Tuesday, December 5, 2017
The map of central and southern Utah changed dramatically on December 4. That day, roughly half of the Grand Staircase-Escalante National Monument and over 90% of the Bears Ears National Monument were eliminated, returning those lands to the status they held prior to the designations (federal, but with fewer protections). Within hours of Trump signing Proclamations creating new, smaller monuments to replace Grand Staircase and Bears Ears (proclaimed by Presidents Clinton and Obama, respectively), multiple complaints have been filed in federal district court in Washington, D.C.
Earthjustice took the lead in the first Grand Staircase-Escalante National Monument lawsuit, representing 7 other national and regional environmental groups, and raising four claims against the President, the Department of Interior, and the BLM. The five claims involve constitutional arguments (separation of powers and Take Care Clause violations), APA and Antiquities Act violations, all of which focus on Trump’s lack of authority to revoke the proclamations of his predecessors. The constitutional arguments mirror those in other recent litigation challenging Trump’s executive actions – that he has exceeded the Constitutional limitations placed on his office and intruded on the functions of Congress. Regarding the Antiquities Act, the environmental groups argue that the narrow delegation to the President to create national monuments does not carry with it the implied authority to revoke them. The APA claim is against Interior and the BLM only, asserting that any implementation of Trump’s Monday order constitutes “arbitrary and capricious agency action not in accordance with law” because the order is unconstitutional.
A second Grand Staircase lawsuit was filed by a local nonprofit, Grand Staircase-Escalante Partners, along with the Society for Vertebrate Paleontology and the Conservation Lands Foundation, raising five claims against the President and Secretary of Interior Ryan Zinke. These largely mirror the claims in the Earthjustice complaint, although the constitutional claims do not include the Take Care Clause and focus on the separation of powers issues. A new argument in this complaint is that given the length of time since Grand Staircase was created, Congress has demonstrated that it has exclusive authority over the Monument (potentially heading off any argument related to Congressional acquiescence that Trump or Zinke might make in the future). The final claim in this complaint is that the Federal Lands Policy and Management Act, combined with the Antiquities Act, creates a statutory “superstructure” governing this Monument, which neither Trump or Zinke are authorized to circumvent in any way.
The Native American Rights Fund filed a complaint on behalf of the five tribal proponents of the Bears Ears National Monument (Navajo Nation, Hopi Tribe, Zuni Tribe, Ute Mountain Ute and Ute Indian Tribes), asserting four claims against Trump, the Secretaries of Interior and Agriculture, and the directors of the Forest Service and BLM. This complaint also alleges constitutional violations, and claims under the Antiquities Act and the APA. This Antiquities Act claim is slightly different than the one in the Earthjustice complaint, and argues that not only Trump’s orders, but any agency implementation of those orders is ultra vires action violating the Antiquities Act. The tribes also argue that Trump’s orders are unconstitutional based on separation of powers concerns and the Property Clause (which vests all decisions about federal land ownership with Congress, unless expressly delegated to the President or to an agency). Finally, the tribes' APA claim is based on section 706(1) (authorizing courts to “compel agency action unlawfully withheld”) because BLM and Forest Service have failed to develop a Monument Management Plan under the lawful proclamation issued by President Obama, which created the Bears Ears National Monument on December 28, 2017.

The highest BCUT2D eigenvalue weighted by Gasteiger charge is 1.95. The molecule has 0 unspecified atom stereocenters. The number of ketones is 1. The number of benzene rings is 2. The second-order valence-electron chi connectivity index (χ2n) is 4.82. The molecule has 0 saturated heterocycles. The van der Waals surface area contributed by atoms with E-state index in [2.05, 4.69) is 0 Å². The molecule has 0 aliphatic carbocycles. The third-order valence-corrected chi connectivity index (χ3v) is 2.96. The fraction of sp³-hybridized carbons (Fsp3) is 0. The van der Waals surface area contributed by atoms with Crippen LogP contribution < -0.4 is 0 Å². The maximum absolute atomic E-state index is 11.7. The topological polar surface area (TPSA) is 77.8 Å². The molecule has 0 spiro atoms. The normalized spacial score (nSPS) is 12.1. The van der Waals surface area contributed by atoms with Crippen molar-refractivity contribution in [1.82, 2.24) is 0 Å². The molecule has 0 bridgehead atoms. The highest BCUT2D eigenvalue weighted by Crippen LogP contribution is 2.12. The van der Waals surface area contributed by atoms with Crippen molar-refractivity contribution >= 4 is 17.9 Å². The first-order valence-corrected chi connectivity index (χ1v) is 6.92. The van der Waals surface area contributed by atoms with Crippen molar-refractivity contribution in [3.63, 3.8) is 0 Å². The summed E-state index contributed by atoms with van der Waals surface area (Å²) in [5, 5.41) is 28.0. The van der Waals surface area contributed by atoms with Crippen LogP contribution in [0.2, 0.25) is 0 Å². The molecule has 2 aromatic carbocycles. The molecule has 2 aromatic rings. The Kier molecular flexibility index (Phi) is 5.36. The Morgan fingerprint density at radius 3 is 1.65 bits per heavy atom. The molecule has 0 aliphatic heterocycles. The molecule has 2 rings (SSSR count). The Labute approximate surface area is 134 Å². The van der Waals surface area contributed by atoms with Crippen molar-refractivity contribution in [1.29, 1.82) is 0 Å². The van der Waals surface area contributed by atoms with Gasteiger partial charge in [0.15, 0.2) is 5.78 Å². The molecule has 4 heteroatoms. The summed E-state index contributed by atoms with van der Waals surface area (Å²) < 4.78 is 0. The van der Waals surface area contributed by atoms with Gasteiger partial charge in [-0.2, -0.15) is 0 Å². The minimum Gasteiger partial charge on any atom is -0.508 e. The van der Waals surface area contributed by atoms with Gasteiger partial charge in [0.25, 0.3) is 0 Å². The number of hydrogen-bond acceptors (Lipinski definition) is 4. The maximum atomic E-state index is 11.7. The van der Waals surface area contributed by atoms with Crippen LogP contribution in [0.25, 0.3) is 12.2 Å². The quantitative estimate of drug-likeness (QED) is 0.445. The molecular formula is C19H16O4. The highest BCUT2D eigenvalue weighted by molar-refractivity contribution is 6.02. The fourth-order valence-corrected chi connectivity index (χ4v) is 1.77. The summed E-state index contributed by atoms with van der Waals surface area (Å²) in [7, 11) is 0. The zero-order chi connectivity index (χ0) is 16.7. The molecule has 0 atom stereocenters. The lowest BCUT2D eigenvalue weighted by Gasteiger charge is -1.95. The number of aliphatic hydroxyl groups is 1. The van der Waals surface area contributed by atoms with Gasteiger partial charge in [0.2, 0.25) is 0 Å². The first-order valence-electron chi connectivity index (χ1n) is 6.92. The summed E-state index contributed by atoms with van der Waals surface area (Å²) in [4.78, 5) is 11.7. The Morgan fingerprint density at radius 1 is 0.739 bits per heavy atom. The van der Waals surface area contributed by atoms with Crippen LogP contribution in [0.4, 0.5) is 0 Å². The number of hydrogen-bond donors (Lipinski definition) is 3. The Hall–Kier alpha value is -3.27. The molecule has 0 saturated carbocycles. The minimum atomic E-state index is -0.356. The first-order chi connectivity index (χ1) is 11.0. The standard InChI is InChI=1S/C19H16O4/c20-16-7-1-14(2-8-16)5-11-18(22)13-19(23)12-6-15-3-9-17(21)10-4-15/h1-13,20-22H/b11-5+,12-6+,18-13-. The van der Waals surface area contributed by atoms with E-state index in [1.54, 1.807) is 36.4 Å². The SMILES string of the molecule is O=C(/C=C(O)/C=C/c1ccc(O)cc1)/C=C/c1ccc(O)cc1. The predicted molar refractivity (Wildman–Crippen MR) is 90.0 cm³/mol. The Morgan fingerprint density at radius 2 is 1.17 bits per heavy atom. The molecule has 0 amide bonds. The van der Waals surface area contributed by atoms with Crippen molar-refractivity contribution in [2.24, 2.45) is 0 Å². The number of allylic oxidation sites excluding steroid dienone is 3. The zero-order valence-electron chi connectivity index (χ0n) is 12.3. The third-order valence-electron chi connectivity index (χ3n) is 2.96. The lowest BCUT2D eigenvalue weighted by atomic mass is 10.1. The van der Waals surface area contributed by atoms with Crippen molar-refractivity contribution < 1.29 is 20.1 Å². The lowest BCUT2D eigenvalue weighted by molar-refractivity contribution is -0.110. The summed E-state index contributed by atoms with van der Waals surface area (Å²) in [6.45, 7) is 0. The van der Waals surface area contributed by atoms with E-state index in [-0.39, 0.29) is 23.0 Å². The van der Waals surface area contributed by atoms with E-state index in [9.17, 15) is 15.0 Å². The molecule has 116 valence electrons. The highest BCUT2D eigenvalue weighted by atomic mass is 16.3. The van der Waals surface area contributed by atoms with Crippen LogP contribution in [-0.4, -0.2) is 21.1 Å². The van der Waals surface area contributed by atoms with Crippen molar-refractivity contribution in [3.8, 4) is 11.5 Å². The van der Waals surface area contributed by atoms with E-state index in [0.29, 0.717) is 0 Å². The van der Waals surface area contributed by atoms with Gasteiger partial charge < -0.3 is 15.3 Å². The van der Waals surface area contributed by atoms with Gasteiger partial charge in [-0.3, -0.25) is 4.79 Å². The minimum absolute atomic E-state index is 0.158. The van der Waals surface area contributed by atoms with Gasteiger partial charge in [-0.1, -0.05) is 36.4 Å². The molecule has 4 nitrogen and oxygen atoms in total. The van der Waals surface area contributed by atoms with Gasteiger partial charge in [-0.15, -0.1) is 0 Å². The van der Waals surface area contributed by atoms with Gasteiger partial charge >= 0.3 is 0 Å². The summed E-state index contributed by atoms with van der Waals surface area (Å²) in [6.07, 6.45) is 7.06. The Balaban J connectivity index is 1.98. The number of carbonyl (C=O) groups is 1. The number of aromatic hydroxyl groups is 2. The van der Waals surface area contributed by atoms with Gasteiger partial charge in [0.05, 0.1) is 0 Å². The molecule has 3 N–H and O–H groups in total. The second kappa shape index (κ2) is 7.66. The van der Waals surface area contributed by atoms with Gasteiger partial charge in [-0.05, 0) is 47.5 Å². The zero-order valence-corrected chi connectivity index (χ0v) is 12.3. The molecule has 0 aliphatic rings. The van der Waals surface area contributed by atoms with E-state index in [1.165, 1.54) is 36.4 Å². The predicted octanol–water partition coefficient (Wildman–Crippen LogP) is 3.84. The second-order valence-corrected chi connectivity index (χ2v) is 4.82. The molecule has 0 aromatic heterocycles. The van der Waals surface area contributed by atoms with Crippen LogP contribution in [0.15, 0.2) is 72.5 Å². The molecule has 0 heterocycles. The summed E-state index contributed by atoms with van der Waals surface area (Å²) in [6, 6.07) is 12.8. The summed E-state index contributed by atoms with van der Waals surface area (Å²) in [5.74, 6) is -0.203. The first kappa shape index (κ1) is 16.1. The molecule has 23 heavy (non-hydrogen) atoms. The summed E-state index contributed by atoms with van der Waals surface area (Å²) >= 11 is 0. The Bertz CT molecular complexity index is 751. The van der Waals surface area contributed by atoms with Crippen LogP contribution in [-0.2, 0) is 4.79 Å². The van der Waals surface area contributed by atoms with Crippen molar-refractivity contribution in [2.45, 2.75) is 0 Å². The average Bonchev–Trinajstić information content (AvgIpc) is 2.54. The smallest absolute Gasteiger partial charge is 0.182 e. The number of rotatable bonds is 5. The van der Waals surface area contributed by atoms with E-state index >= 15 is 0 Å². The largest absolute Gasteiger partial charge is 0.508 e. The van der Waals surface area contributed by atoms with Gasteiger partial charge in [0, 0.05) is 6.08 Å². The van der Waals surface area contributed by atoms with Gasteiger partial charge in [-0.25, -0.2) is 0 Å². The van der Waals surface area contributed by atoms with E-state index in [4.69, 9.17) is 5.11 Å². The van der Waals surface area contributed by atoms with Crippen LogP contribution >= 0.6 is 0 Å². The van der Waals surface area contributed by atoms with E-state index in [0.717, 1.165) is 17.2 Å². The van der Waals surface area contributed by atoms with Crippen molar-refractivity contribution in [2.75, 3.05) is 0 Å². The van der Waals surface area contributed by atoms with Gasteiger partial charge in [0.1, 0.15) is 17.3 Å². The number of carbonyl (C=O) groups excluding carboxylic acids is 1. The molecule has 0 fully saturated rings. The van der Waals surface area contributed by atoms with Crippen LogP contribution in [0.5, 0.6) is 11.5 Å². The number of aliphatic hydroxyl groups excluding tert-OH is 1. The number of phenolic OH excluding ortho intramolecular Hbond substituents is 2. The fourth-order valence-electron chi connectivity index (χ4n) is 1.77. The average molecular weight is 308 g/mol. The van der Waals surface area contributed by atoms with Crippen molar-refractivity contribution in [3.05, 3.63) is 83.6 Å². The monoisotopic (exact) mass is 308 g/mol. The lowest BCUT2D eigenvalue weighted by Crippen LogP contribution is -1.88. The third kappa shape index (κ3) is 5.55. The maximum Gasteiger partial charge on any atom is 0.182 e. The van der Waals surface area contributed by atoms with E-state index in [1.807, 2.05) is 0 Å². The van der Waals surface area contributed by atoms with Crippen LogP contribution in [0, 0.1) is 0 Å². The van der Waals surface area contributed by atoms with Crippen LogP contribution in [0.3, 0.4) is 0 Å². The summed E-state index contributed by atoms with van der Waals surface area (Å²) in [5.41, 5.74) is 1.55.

On December 6, Utah Dine Bikeyah, a nonprofit organization focused on preserving places of cultural value to the Navajo Nation, filed a complaint on Bears Ears, joined by 7 other plaintiffs, including Patagonia and the Access Fund. This complaint largely mirrored the tribes' complaint, especially as to the causes of action. The first two claims allege that the Revocation Proclamation was an ultra vires action outside the scope of the Antiquities Act. They add more factual detail about the impacts to excluded areas by off-road vehicle use, in particular. Counts three and four allege separation of powers and Take Care Clause violations, mirroring the claims in the Earthjustice complaint on Grand Staircase-Escalante.
The next day, NRDC filed a complaint on Bears Ears as well, joined by 9 other national and regional environmental groups. This complaint largely mirrors that of Earthjustice on the Grand Staircase-Escalante Proclamation.
Some of these issues are ones of first impression, and others are not. It is clear that the Property Clause places decisions about public lands squarely within Congress’s domain, but that those powers can be delegated to the Executive. The issue of whether the Antiquities Act contains an implied power to reverse Monument proclamations is one of first impression, although at least one Attorney General opinion and several public lands scholars’ recent analysis have concluded no such authority exists (see opposing arguments here). Parties to the litigation have created maps representing their best estimation of the new Monument boundaries.
- Hillary Hoffmann